I won’t be able to see my family until I graduate now that Trump’s travel ban has taken effect

‘When the travel ban really hit me, I felt overworked, homesick and depressed’

At this beginning of this year, President Trump signed an executive order which barring entry to citizens from six Muslim-majority countries into America. This decision had a huge impact on the lives of millions of people living in the US, as well as those who were hoping to come here seeking safety, stability and prosperity. Today, the Supreme Court allowed a new version of that ban to go into effect.

It is in situations like these when I think about my friend and neighbor Orwa Mohammad.

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Orwa Mohammad

Orwa is a sophomore at Brown University planning to major in Political Science and Modern Culture and Media. I met Orwa about a year ago during the International Mentoring Program at Brown while I was working as a mentor. There are a thousand reasons why I would love to tell all my friends about Orwa: he is one of the kindest souls I know, he is very talented artist, his family suffer the repression of the Assad regime, and he knows how to make great Turkish coffee. But today, I want to talk about him because I think that he has an exemplary personal story and because there is something that affects him today which seems that most Americans have forgotten about.

Well, Orwa was born and raised in Tartous, Syria’s second largest port city. Although many Americans took the streets this January after Trump signed his first travel ban, it seems like right now, most Americans have forgotten about it and seem to have decided to move on with their lives.

The reason why the American people might have forgotten about the travel ban might be because its first two iterations were not really successful and only instigated more confusion, xenophobia, racism, and fear. This is why I interviewed Orwa as I wondered how all this uncertainty and confusion might be affecting him 10 months on.

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Orwa has been advised not to leave the United States due to the ban. As a Davis scholar, he was able to get housing at Brown and he was also allowed to take some Summer Session courses. At the moment, he has also been told not to leave the country due to all the existing confusion.

He told me if he could wish for something right now, he would wish to return to a peaceful homeland and reunite with his family. His family is divided at the moment. While his parents and sister live in Abu Dhabi and they travel to and from Syria from time to time, their situation is not completely certain as his aging father could find difficulties in maintaining his job and renewing his visa.

This situation is only exacerbated by the fact that Orwa is not even able to reunite with his family because Abu Dhabi refuses to issue visas for Syrian citizens. At the same time, his 22-year-old brother has decided to continue his studies in Budapest in order to avoid mandatory military service in Syria. His family's uncertain future is what keeps Orwa awake at night. “I’m not really worried about myself, but I’m worried about my family,” he told me.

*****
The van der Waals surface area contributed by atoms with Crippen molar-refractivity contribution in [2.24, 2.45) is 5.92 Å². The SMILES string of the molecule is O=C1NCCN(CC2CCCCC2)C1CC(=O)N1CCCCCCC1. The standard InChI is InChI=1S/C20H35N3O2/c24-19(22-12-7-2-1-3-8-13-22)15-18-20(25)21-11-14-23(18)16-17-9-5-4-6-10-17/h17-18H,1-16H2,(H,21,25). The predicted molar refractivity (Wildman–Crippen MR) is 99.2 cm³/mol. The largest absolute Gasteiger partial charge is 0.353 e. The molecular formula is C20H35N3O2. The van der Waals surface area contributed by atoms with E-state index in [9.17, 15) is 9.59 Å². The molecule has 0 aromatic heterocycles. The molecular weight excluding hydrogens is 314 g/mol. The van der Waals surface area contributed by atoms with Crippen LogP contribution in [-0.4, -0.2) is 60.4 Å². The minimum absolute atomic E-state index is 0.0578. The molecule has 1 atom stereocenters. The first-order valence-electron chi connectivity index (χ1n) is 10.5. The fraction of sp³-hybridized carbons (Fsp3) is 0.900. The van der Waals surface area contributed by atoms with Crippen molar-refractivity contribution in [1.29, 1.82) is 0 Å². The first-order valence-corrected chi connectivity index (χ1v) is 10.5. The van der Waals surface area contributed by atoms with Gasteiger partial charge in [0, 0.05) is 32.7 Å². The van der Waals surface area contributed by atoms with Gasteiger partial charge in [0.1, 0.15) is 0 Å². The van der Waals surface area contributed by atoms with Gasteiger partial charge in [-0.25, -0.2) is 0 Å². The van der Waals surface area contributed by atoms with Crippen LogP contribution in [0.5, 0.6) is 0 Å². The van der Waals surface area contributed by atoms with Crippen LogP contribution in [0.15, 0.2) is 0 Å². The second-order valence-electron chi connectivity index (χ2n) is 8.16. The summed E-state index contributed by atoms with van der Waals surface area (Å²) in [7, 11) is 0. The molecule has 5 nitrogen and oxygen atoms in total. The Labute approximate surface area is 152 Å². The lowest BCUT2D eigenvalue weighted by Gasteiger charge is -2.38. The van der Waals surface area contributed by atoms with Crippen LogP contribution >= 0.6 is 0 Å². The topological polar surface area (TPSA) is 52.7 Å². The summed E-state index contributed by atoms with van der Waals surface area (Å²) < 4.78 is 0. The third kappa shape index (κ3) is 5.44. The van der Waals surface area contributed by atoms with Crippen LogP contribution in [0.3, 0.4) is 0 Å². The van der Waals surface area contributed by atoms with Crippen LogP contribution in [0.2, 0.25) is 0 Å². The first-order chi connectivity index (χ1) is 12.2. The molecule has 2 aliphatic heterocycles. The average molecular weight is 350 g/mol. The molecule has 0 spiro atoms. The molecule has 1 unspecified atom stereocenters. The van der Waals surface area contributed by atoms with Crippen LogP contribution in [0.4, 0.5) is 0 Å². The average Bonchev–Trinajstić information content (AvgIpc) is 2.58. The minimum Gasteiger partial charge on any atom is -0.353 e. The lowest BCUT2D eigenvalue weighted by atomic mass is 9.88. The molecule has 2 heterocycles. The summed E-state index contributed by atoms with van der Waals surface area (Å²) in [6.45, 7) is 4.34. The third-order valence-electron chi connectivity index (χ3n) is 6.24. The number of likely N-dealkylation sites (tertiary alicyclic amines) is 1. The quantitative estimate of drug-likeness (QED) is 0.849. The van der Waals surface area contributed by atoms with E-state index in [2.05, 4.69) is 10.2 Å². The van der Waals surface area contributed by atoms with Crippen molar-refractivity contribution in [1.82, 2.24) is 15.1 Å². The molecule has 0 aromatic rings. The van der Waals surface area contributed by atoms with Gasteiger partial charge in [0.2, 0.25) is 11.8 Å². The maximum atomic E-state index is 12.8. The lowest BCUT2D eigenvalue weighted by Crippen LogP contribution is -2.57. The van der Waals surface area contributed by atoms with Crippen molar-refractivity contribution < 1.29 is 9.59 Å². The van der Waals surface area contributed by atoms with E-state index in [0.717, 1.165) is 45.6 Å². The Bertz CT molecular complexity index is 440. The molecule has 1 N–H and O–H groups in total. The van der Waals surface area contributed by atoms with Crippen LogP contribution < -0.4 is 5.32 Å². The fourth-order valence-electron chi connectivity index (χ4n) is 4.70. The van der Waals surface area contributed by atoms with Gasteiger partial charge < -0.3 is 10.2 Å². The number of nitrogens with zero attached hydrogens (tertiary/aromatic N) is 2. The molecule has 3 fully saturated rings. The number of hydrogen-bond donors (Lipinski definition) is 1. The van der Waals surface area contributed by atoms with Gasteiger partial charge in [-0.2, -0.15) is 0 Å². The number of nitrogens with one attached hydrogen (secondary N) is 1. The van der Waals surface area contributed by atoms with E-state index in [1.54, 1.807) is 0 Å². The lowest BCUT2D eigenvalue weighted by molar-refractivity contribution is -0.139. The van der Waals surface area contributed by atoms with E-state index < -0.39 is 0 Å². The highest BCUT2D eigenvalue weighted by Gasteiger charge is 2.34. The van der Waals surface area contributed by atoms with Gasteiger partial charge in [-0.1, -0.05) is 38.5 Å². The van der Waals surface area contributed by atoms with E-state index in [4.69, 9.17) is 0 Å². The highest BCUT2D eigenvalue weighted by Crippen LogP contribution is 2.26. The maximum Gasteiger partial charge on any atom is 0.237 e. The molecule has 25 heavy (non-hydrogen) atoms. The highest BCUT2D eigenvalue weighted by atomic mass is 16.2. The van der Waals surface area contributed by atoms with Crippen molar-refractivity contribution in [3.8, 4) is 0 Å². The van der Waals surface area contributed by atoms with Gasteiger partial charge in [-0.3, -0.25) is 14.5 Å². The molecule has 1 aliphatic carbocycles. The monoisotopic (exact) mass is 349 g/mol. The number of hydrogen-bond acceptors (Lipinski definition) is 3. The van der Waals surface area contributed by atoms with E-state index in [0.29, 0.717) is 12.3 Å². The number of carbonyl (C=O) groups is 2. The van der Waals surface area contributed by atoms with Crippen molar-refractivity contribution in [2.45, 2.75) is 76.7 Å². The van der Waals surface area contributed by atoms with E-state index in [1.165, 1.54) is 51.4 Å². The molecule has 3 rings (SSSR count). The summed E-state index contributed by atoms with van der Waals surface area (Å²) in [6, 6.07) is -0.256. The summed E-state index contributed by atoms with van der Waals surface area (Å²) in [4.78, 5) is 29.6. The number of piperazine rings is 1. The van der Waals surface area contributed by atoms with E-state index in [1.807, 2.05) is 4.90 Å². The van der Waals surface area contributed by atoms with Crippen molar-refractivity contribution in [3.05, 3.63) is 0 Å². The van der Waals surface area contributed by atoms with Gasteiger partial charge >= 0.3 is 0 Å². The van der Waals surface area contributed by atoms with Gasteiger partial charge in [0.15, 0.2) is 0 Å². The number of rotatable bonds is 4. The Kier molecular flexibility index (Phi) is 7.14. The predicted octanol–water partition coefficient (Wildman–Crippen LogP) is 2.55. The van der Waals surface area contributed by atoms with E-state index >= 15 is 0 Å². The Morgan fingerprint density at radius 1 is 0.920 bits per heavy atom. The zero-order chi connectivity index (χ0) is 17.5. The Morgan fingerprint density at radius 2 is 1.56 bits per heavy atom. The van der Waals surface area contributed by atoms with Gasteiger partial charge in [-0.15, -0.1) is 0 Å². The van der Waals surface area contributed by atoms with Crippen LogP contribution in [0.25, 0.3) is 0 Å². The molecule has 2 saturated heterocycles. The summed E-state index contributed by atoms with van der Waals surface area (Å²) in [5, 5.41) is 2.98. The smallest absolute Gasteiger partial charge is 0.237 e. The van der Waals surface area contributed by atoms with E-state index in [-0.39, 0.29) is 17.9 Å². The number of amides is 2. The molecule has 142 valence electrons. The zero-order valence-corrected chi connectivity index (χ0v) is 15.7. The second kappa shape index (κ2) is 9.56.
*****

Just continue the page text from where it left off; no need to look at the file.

It is in cases like Orwa’s where we can appreciate a parallel between his life and that of his father's, who was imprisoned for several years by the Assad regime for his political beliefs. He spent most of his youth behind bars. Orwa spent most of his childhood years torn between different countries, trying to escape the war. And even though his town is currently safe, he is denied the right to see his family.

“The saddest point was at the beginning of the semester, when the travel ban really hit me, making me feel overworked, homesick and depressed," he said. "I tried keeping myself busy by overcommitting to projects and organizations, but that only made things worse, until I reached a moment where I felt like all hope was lost."

Similarly, Orwa has been avoiding military service while he attends Brown. It might seem as if the government apparatus might not be that strong in most of Syria. However, Orwa’s region is one of Assad’s government strongholds. The Syrian government issued an arrest warrant this summer in his name – he wasn't able to send his papers in time to exempt him from the army.

Although Orwa might feel safer here in the US, his status is still unclear as he will need to leave the country before August 2018 to renew his passport. In doing so he might not be able to apply for a new visa to finish his studies.

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When things start getting more and more emotional, I started asking Orwa what scares him the most about Trump's ban, he starts speaking about his 11-year-old sister.

"The moment it really hit me was when I realized that the next time I would be able to see her, she would be 14 by then," he said. "I don't want her to see me as her invisible brother."

If home is where we grew up or where our family is, I can only feel deep and strong sympathy towards Orwa, whose home and family have been taken away from him as the ongoing war and terror only keep inspiring more fear.

More and more young talented individuals like Orwa are facing a similar situation. Regardless of whether we consider the travel ban and the ban on taking refugees are useful in keeping America safe, we cannot deny that they represent a moral failure on the ethos that this country was founded upon.

Brown University